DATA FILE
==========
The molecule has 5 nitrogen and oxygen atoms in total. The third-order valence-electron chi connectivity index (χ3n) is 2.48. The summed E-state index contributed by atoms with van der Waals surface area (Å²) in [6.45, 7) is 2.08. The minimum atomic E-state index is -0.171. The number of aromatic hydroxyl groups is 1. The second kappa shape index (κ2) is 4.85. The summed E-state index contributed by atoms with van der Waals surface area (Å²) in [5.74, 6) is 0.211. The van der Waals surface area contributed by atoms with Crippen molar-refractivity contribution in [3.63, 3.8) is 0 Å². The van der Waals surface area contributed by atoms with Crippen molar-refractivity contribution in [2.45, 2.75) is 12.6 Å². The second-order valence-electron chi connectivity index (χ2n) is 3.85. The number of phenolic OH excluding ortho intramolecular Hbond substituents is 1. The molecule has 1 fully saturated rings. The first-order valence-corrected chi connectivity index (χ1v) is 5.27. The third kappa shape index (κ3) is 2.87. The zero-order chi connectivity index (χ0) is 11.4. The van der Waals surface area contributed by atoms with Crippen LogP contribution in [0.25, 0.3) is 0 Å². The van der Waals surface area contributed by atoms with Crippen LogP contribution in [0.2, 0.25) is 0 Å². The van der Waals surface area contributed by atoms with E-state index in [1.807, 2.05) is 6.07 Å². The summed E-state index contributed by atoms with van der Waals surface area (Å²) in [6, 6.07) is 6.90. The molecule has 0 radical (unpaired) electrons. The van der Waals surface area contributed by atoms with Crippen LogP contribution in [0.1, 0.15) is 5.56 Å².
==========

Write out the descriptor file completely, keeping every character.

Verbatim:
The molecule has 5 nitrogen and oxygen atoms in total. The third-order valence-electron chi connectivity index (χ3n) is 2.48. The summed E-state index contributed by atoms with van der Waals surface area (Å²) in [6.45, 7) is 2.08. The minimum atomic E-state index is -0.171. The number of aromatic hydroxyl groups is 1. The second kappa shape index (κ2) is 4.85. The summed E-state index contributed by atoms with van der Waals surface area (Å²) in [5.74, 6) is 0.211. The van der Waals surface area contributed by atoms with Crippen molar-refractivity contribution in [3.63, 3.8) is 0 Å². The van der Waals surface area contributed by atoms with Crippen molar-refractivity contribution in [2.45, 2.75) is 12.6 Å². The second-order valence-electron chi connectivity index (χ2n) is 3.85. The number of phenolic OH excluding ortho intramolecular Hbond substituents is 1. The molecule has 1 fully saturated rings. The first-order valence-corrected chi connectivity index (χ1v) is 5.27. The third kappa shape index (κ3) is 2.87. The zero-order chi connectivity index (χ0) is 11.4. The van der Waals surface area contributed by atoms with Crippen LogP contribution in [0.25, 0.3) is 0 Å². The van der Waals surface area contributed by atoms with Crippen LogP contribution in [0.2, 0.25) is 0 Å². The van der Waals surface area contributed by atoms with E-state index in [1.807, 2.05) is 6.07 Å². The summed E-state index contributed by atoms with van der Waals surface area (Å²) in [6, 6.07) is 6.90. The molecule has 0 radical (unpaired) electrons. The van der Waals surface area contributed by atoms with Crippen LogP contribution in [0.1, 0.15) is 5.56 Å².